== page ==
Germy battle over baby pacifiers
PHILADELPHIA, PA., May 6, 2013 (WPVI) -- The battle is on over baby pacifiers! Researchers are split on whether parents' spit on a pacifier helps boost immunity.
A small Swedish study says that parents who pick up a dropped pacifier, put it in their mouths, then back into baby's mouth may help reduce infant allergies.
The theory is that parents are boosting the child's immunity by exposing the infants to more bacteria.
Researchers at Goteborg University says that by 18 months, infants exposed to parental saliva had less asthma and eczema. By the age of 3, they only had a lower rate of eczema.
Pediatricians point out the study only shows an association, not that the saliva-covered pacifiers caused the lower rates of allergic reactions.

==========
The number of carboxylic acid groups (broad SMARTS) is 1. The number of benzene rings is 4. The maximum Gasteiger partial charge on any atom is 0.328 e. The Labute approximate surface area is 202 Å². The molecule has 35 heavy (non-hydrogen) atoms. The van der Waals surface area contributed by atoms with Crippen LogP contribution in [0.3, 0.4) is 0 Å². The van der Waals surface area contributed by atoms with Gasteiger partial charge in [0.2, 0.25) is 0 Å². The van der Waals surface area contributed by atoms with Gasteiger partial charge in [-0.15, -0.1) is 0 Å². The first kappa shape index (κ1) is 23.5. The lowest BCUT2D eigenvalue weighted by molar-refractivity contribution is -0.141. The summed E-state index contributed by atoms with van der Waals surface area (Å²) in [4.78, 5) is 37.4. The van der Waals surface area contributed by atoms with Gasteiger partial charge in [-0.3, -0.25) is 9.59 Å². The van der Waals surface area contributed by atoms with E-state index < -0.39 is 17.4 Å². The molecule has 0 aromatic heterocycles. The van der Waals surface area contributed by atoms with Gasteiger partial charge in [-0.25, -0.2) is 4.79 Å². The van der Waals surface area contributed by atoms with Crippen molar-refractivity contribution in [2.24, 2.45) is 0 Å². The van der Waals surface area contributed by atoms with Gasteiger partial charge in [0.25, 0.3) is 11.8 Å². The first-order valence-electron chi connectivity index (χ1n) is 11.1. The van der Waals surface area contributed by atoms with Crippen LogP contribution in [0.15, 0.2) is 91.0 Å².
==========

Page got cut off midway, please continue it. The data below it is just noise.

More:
But the American Dental Association has gone further, blasting the study.
In a statement, the ADA said the study, "'does not provide the full picture."
It continued, "Parents should be aware that bacteria that cause dental decay can be transmitted from adult to child by sharing eating utensils, or by the parent sucking on a baby's pacifier to clean it."
Dr. Jonathan Shenkin, a pediatric dental spokesperson for the ADA, says parents can use other routes, such as breastfeeding, to build a healthy immune system.
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